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Basic comment structure & Github test #2

merged 2 commits into from

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Did you pull my code this morning by yourself or did I send a request or do something to push it to your master branch?
I'm still working on learning Github, I've primarily used GIT to manage my solo projects until now.
I am sending this pull request to see how it appears different in my github dashboard graphs and log.

Some minor formatting errors exist, I'll try and fix those once I get the hang of ReStructuredText too, sorry for all the commits I need to get a renderer up locally.


No worries at all! I'm gladly accepting the contributions.

Thanks btw :)

To answer your question, yes: typically you'd send a pull request just like this. I just got anxious when I noticed the fork had commits, so I pulled them in myself.

So, next time you have another update, send another pull request just like this :sparkles:

@kennethreitz kennethreitz referenced this pull request from a commit
@kennethreitz Merged pull request #2 from AaronW/master.
Basic comment structure & Github test
@kennethreitz kennethreitz merged commit c6f4bb9 into kennethreitz:master
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Showing with 40 additions and 2 deletions.
  1. +40 −2 docs/writing/documentation.rst
42 docs/writing/documentation.rst
@@ -11,13 +11,51 @@ The Basics
Code Comments
+Information regarding code comments is taken from PEP 008 (
+Block comment styling should be used when commenting out multiple lines of code.: ::
+ Block comments generally apply to some (or all) code that follows them,
+ and are indented to the same level as that code. Each line of a block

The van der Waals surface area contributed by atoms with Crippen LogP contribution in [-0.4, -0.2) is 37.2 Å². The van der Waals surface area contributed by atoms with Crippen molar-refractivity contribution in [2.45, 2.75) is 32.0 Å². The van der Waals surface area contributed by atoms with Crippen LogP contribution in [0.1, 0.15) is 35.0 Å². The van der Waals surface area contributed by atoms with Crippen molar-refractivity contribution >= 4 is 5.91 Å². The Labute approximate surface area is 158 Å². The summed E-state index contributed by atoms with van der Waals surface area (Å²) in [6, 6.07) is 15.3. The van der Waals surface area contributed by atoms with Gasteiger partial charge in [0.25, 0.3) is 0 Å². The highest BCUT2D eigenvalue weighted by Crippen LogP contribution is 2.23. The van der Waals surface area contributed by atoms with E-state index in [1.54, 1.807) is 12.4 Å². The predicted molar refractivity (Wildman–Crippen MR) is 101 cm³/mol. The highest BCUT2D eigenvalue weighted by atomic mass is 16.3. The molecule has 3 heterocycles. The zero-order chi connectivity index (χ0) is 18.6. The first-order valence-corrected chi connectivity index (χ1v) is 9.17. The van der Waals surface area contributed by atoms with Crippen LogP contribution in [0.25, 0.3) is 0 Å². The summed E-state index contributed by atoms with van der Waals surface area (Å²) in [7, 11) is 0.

+ comment starts with a # and a single space (unless it is indented text
+ inside the comment).
+ Paragraphs inside a block comment are separated by a line containing a
+ single #.
+Inline comments are used for individual lines and should be used sparingly.: ::
+ An inline comment is a comment on the same line as a statement. Inline
+ comments should be separated by at least two spaces from the statement.
+ They should start with a # and a single space.
+ Inline comments are unnecessary and in fact distracting if they state
+ the obvious. Don't do this:
+ x = x + 1 # Increment x
+ But sometimes, this is useful: ::
+ x = x + 1 # Compensate for border
Doc Strings
+PEP 257 is the primary reference for docstrings. (
+|There are two types of docstrings, one-line and multi-line. Their names should be fairly self explanatory.
+|One-line docstrings: ::
+ def kos_root():
+ """Return the pathname of the KOS root directory."""
+ global _kos_root
+ if _kos_root: return _kos_root
+ ...
+Multi-line docstrings: ::
+ def complex(real=0.0, imag=0.0):
+ """Form a complex number.
+ Keyword arguments:
+ real -- the real part (default 0.0)
+ imag -- the imaginary part (default 0.0)
+ """
+ if imag == 0.0 and real == 0.0: return complex_zero
+ ...
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